In 2018, the university engaged in a robust strategic planning process in athletics. We are so grateful for the work of the individuals who were part of that. That process named this challenge, with ensuring that the department provide competitive experiences and resources that match the quality of W&M academics.
It’s become clear, however, that this report was the beginning of a dialogue we need to finish on this critical issue.
We need to dig more deeply into the assumptions made in that plan about competitiveness and what that means in a Division I context for the community now. We need to do that to ensure a shared understanding of what we mean by competitive excellence in intercollegiate athletics. We need to be open about the deep disagreements that we have about that and finish this conversation by listening to all of the voices in our community – students, alumni, faculty and staff – recognizing that our starting place is Division I.
Third, I ask for your partnership very specifically in this work. Beyond the disagreement about what competitive success means, we face acute and intractable structural problems in funding athletics sustainably.
I think this is widely understood. No one has really questioned that fact, especially now when the university is facing such significant shortfalls. This is a longstanding issue, and its solution will only benefit from more open dialogue and problem-solving.
Many have asked: Please, can I help think through those challenges with you? And the answer is yes for those prepared to take these challenges on in a substantive way. Here’s what I mean by that.
That path forward here requires sustained dialogue, engaged in with humility and respect for each other. At William & Mary, we gain value from thoughtful, deliberative decision-making and broad solution-building.
Starting early next week, I’ve asked Director Huge and the Department of Athletics to do four specific things to enable this:
First is to share additional information that answers the questions we have received about what financial sustainability means.
The second is to engage the Tribe Club board -- I haven’t told the board this, but I hope they’re willing -- first to validate and, if necessary, refine our assumptions in a way that grows confidence. That the community has confidence in our numbers and assumptions is absolutely essential.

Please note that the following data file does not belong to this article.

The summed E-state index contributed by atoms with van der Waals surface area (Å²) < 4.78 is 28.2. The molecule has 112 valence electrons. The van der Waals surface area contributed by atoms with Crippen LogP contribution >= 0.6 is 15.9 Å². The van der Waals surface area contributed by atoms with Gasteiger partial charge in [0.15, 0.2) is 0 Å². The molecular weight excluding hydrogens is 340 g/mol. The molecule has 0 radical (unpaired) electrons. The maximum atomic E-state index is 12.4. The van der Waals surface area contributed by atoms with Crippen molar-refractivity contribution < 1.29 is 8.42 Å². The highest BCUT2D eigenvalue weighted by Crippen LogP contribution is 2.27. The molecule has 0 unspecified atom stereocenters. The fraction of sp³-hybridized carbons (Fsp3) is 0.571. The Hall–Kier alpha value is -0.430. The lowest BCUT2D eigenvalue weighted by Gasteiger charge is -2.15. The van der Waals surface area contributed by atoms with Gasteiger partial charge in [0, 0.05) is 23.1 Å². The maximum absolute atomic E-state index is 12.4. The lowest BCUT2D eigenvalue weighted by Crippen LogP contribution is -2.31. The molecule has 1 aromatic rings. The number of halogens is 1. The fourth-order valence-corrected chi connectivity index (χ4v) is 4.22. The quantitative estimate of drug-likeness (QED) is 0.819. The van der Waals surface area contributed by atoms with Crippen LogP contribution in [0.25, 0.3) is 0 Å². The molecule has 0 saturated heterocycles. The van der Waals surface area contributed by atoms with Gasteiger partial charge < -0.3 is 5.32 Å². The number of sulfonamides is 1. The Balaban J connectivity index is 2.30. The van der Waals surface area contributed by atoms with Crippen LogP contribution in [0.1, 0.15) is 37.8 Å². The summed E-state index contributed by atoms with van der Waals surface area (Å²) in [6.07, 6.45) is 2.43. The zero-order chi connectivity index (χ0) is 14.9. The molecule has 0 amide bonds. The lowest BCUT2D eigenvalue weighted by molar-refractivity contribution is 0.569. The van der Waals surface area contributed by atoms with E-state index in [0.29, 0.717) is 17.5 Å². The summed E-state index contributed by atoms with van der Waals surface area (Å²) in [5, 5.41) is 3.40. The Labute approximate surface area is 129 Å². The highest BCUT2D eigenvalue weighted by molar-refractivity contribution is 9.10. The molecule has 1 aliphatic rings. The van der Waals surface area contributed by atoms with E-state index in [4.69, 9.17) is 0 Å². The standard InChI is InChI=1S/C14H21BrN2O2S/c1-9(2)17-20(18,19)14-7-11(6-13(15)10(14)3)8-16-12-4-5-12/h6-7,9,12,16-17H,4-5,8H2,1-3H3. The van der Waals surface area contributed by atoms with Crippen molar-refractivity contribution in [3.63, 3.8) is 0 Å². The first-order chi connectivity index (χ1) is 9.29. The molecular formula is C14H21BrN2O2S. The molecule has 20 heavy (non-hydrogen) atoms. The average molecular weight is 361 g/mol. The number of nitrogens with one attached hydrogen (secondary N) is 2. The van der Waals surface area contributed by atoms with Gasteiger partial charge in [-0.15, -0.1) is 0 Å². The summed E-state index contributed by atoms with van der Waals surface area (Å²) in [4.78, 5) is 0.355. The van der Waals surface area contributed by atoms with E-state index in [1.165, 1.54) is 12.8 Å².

Third, is to work with the Tribe Club board to size the financial path for each sport to competitive and sustainable funding so that, here again, we have a shared understanding of the challenge that we are trying to solve and can bring others into that understanding to consider solutions.
Key message: We are open to solutions that meaningfully and viably address those challenges.
Fourth, is to invite the athletics community -- students, parents, coaches and more -- into discussion of the problem itself -- how we understand Division I competitiveness -- not only to create a shared understanding but also to engage the bright minds and committed spirit of our community in a forthright way.
So the core premise I work with in cases of conflict is that we need to respect the conflict. That means respect each other, name the differences. By respecting the conflict, we can find significant growth in our thinking. Conflict of this kind is motivated by deep interests and affiliations and by understanding them. I know we can grow our thinking.
Again, I will repeat my direction to myself and our team. Our first, and most important task is to rebuild the trust of this community and to repair the distress we have caused our student athletes, families and alumni.
That is not to suggest that the road ahead of us will be easy or that the status quo can remain. But if we roll up our sleeves together, with a recognition that our love for W&M drives this collective action and that our goal is to meaningfully improve an already special student athlete experience, I do have confidence that we will succeed.